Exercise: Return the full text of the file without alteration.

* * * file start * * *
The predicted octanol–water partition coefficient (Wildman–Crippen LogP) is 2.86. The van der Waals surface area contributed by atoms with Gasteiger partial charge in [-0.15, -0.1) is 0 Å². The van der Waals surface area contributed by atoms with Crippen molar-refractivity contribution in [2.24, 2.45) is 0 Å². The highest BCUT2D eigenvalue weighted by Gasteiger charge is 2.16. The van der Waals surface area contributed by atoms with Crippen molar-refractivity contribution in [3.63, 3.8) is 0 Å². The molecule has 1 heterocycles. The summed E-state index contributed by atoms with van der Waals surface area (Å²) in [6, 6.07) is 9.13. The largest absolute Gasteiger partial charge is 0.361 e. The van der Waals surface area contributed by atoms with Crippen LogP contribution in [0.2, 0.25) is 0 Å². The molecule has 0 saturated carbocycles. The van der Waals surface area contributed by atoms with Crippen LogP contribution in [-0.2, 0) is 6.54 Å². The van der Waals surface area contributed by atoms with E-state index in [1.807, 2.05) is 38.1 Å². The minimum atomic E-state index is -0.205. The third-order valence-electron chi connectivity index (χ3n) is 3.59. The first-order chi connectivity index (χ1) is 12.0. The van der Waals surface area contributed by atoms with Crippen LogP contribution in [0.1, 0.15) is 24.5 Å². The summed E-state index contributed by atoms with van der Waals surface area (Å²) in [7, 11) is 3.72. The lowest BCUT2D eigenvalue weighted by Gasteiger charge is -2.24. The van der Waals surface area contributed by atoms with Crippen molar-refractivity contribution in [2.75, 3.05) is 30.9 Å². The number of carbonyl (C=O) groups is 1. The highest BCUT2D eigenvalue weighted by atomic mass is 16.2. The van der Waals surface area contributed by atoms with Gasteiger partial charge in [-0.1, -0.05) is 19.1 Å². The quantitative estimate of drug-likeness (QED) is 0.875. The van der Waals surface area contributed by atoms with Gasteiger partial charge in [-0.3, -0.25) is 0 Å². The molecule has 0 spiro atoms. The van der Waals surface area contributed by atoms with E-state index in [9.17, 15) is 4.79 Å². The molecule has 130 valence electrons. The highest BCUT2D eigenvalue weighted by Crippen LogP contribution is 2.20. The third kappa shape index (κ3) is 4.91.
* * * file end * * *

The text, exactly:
The predicted octanol–water partition coefficient (Wildman–Crippen LogP) is 2.86. The van der Waals surface area contributed by atoms with Gasteiger partial charge in [-0.15, -0.1) is 0 Å². The van der Waals surface area contributed by atoms with Crippen molar-refractivity contribution in [2.24, 2.45) is 0 Å². The highest BCUT2D eigenvalue weighted by Gasteiger charge is 2.16. The van der Waals surface area contributed by atoms with Crippen molar-refractivity contribution in [3.63, 3.8) is 0 Å². The molecule has 1 heterocycles. The summed E-state index contributed by atoms with van der Waals surface area (Å²) in [6, 6.07) is 9.13. The largest absolute Gasteiger partial charge is 0.361 e. The van der Waals surface area contributed by atoms with Crippen LogP contribution in [0.2, 0.25) is 0 Å². The molecule has 0 saturated carbocycles. The van der Waals surface area contributed by atoms with Crippen LogP contribution in [-0.2, 0) is 6.54 Å². The van der Waals surface area contributed by atoms with E-state index in [1.807, 2.05) is 38.1 Å². The minimum atomic E-state index is -0.205. The third-order valence-electron chi connectivity index (χ3n) is 3.59. The first-order chi connectivity index (χ1) is 12.0. The van der Waals surface area contributed by atoms with Crippen LogP contribution in [0.1, 0.15) is 24.5 Å². The summed E-state index contributed by atoms with van der Waals surface area (Å²) in [7, 11) is 3.72. The lowest BCUT2D eigenvalue weighted by Gasteiger charge is -2.24. The van der Waals surface area contributed by atoms with Crippen molar-refractivity contribution in [2.75, 3.05) is 30.9 Å². The number of carbonyl (C=O) groups is 1. The highest BCUT2D eigenvalue weighted by atomic mass is 16.2. The van der Waals surface area contributed by atoms with Gasteiger partial charge in [-0.1, -0.05) is 19.1 Å². The quantitative estimate of drug-likeness (QED) is 0.875. The van der Waals surface area contributed by atoms with Gasteiger partial charge in [-0.3, -0.25) is 0 Å². The molecule has 0 spiro atoms. The van der Waals surface area contributed by atoms with E-state index in [9.17, 15) is 4.79 Å². The molecule has 130 valence electrons. The highest BCUT2D eigenvalue weighted by Crippen LogP contribution is 2.20. The third kappa shape index (κ3) is 4.91.